I just finished reading Brené Brown’s “Daring Greatly.” (There is a YouTube video of her speaking at the bottom of this post.)
Brown’s research has focused on vulnerability, shame, and what she calls, “Wholeheartedness.” Plus, she manages to throw in scarcity, courage, and even a quote from Joe Reynolds, the former Dean of Christ Church Cathedral in Houston.
Shame has a way of trapping us and preventing us from “daring greatly” (a phrase from a Theodore Roosevelt speech). Rather than living vulnerable lives of courage, knowing full well that we might fail, we often stand on the sidelines and ridicule those who do venture out.
Brown also discusses the different experiences of shame in men and women. For men, shame is wrapped up in power. When we feel powerless, we are ashamed. For women, shame is wrapped up in mothering and sex. Women feel shame in relation to raising children and their status as objects of sexual desire.
The most empowering theme from this book, for me, is courage. Right now Holy Comforter is embarking on a grand project – to redevelop our entire campus through a master plan process. It takes just about every ounce of courage to write those words, because I know how much easier it would be to coast along at the church without embarking on something so giant.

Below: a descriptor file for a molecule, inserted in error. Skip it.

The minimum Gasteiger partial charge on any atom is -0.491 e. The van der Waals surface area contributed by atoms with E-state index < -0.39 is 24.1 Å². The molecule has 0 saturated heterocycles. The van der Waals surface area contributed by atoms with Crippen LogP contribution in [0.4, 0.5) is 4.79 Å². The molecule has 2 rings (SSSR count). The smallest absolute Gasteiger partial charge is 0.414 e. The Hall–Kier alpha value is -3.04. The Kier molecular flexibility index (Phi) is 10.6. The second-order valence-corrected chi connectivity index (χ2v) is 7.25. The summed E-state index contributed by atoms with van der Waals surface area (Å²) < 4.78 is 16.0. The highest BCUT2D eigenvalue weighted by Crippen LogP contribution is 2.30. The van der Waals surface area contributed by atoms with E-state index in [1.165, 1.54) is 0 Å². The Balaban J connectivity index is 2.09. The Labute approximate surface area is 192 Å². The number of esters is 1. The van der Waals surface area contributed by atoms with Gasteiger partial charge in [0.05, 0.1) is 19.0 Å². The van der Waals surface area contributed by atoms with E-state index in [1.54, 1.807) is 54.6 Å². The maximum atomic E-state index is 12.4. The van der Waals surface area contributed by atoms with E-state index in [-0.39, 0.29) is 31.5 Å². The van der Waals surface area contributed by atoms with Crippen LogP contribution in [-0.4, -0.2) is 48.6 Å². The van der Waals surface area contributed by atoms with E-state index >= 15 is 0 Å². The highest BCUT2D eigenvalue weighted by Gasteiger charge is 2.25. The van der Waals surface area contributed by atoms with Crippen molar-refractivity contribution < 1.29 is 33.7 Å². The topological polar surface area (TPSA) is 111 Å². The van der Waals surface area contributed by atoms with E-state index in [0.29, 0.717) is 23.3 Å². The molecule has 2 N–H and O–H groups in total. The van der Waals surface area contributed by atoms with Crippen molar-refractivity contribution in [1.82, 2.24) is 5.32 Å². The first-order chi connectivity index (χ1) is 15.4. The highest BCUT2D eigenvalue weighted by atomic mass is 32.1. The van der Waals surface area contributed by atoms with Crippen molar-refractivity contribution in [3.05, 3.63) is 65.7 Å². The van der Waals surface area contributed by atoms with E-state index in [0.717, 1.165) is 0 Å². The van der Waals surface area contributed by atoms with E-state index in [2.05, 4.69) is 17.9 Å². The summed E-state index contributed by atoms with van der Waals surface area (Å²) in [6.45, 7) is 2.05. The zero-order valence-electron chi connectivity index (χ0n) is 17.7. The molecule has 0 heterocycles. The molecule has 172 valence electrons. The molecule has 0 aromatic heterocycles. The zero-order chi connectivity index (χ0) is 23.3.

And I need courage to raise our daughter. I’m already thinking about what will be required of me to be vulnerable when she is older. I will have to come to terms with my own failures, shortcomings, and unpleasant memories so that I can honestly share those with her. Yikes.
Again, as I write those words I hear my own inner accuser saying, “look, stop this project at church and just let things slide. You’ve never done anything this big, and I know you can’t.” I also hear the accuser saying, “parenting is for women. Go to work. Do your job. Don’t get wrapped up in all that mothering stuff.”
Brené Brown speaks powerfully to that critic as she quotes from that Theodore Roosevelt speech:
“It is not the critic who counts; not the man who points out how the strong man stumbles, or where the doer of deeds could have done them better. The credit belongs to the man who is actually in the arena, whose face is marred by dust and sweat and blood; who strives valiantly; who errs, who comes short again and again, because there is no effort without error and shortcoming; but who does actually strive to do the deeds; who knows great enthusiasms, the great devotions; who spends himself in a worthy cause; who at the best knows in the end the triumph of high achievement, and who at the worst, if he fails, at least fails while daring greatly, so that his place shall never be with those cold and timid souls who neither know victory nor defeat.”